The coating may be varied from rim to rim, and may have different patterns and color among different rims, and even among different areas on the same rim based upon intentional non-uniformity of the thin-film coating. Generally, an iridescent “rainbow” effect is produced on the rim, while maintaining the underlying brilliance and shine of the original plating. The rainbow effect may favor certain colors over others, producing a limited or skewed spectrum. The coatings are typically added to chrome plating; however, they may be added to other substrates as desired.
In one embodiment, the thin-film deposition may add increased durability to the rim. This durability makes the rim easier to maintain, and provides a resistance to the elements.
The coating may be a variety of different types suitable for thin-film deposition. In one embodiment, a substantially pure silicon or pure titanium target, both doped and undoped, is used. Other materials that may be used in conjunction with silicon and titanium include, but are not limited to, aluminum, boron, carbon, chromium, cobalt, copper, gold, iridium, iron, lead, magnesium, manganese, molybdenum, nickel, niobium, platinum, silver, tantalum, tin, tungsten, vanadium, zinc, zirconium and oxides thereof.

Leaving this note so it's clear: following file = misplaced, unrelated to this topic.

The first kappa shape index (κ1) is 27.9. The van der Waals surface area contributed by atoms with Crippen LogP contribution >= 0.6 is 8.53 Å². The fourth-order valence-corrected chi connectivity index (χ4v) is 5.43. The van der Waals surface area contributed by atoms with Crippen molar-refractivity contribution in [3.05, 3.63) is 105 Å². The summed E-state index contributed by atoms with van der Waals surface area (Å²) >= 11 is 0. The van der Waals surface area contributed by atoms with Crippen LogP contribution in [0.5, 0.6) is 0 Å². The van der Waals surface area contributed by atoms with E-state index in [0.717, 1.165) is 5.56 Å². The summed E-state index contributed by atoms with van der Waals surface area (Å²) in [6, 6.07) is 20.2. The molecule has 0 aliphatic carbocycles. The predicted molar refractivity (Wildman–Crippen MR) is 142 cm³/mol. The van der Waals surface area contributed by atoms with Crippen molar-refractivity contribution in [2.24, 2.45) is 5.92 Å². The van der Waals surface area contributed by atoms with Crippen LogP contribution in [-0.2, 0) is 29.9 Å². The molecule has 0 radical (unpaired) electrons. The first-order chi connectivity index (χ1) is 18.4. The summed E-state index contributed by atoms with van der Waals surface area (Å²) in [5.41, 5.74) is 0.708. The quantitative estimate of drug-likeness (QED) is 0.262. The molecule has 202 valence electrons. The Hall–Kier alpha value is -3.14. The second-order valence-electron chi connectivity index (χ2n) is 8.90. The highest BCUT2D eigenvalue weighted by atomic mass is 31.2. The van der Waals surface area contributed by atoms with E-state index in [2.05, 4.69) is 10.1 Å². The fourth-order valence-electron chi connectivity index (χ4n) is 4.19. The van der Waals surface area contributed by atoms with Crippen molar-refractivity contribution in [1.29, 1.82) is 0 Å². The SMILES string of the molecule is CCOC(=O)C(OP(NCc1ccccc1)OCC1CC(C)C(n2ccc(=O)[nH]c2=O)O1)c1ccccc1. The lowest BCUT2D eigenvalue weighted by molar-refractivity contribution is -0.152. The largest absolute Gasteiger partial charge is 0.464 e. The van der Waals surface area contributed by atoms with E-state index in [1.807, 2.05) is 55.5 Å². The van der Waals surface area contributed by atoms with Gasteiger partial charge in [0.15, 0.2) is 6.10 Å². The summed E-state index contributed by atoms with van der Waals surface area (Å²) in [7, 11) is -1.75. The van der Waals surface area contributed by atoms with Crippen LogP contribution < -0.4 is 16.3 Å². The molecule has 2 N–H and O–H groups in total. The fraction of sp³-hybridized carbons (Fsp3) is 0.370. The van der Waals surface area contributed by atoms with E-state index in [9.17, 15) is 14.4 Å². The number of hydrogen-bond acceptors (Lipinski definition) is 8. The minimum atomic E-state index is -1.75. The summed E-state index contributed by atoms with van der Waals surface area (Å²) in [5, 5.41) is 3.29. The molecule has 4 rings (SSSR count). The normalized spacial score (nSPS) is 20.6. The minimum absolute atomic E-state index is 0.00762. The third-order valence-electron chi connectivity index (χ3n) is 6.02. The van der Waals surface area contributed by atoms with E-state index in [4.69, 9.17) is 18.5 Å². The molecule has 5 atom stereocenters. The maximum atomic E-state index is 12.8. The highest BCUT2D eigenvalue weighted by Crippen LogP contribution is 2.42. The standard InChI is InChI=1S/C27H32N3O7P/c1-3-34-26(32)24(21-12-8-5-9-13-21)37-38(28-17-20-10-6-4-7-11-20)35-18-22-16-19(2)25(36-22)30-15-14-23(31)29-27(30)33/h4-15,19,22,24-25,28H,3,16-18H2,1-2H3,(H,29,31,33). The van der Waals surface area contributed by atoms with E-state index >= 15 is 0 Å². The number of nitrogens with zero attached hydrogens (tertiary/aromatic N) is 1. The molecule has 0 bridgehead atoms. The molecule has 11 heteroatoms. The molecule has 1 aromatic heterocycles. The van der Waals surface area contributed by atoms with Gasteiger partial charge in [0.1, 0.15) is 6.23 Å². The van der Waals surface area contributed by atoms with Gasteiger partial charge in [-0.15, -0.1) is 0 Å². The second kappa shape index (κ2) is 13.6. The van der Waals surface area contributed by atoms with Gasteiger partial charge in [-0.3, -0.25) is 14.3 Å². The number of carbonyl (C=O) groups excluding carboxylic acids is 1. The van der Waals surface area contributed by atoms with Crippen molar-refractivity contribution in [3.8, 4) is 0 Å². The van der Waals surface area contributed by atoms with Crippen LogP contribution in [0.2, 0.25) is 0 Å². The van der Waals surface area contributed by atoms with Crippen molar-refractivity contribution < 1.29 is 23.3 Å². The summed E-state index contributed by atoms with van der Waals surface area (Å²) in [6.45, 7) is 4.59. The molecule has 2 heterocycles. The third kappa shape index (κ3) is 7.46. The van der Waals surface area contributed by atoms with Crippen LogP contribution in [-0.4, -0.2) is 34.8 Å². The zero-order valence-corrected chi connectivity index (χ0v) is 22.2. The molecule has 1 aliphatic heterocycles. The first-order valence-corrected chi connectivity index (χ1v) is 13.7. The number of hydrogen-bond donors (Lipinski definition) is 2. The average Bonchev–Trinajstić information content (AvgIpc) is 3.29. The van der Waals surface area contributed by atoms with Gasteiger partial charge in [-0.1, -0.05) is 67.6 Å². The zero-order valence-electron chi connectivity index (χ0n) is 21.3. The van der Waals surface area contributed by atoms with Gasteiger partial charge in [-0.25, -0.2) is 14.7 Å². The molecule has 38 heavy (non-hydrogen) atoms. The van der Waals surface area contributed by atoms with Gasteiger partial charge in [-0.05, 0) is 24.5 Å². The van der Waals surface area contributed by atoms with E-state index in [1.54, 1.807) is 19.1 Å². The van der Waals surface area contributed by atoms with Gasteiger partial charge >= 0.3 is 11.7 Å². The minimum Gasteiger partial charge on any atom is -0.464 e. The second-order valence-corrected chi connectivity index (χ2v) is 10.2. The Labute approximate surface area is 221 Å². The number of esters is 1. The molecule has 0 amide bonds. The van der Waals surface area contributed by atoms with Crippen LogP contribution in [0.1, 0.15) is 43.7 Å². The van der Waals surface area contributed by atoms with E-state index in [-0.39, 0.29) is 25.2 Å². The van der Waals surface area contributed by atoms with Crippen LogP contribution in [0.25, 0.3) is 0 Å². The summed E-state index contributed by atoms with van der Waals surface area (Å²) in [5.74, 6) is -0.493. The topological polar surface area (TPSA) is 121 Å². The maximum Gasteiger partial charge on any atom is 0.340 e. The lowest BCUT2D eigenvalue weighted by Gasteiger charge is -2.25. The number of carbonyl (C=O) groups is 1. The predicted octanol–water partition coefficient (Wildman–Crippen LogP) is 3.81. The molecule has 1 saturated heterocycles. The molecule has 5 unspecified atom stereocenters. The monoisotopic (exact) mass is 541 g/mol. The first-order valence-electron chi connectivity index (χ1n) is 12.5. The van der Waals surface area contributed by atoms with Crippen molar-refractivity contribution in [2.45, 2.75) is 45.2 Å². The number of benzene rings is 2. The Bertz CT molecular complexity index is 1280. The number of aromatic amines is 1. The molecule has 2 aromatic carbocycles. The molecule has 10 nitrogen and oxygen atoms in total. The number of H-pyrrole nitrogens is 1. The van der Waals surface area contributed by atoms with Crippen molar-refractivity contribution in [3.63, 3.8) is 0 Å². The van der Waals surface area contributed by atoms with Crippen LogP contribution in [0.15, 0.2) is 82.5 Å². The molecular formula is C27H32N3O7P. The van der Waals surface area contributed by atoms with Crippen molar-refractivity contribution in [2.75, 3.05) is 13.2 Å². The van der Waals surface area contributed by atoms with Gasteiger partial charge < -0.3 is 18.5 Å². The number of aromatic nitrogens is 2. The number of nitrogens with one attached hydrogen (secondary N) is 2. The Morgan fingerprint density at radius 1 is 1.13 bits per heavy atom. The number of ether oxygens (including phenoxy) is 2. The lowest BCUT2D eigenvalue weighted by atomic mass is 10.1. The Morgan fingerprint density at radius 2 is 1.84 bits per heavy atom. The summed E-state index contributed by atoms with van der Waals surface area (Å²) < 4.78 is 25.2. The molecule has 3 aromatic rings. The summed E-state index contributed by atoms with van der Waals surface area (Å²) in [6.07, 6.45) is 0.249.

Sputter coating is a PVD process where atoms of a solid target are ejected by the bombardment of energetic ions onto the target. The collection of these sputtered atoms on a nearby object, called a substrate, coats the substrate with the target material. The source of the bombarding ions is commonly a gas discharge, where collisions between electrons and neutral gas atoms results in the generation of electron and gas ion pairs, the ions having a positive charge. A negatively charged electrode (cathode) placed in the gas discharge attracts the positive ions causing the ion bombardment responsible for sputtering.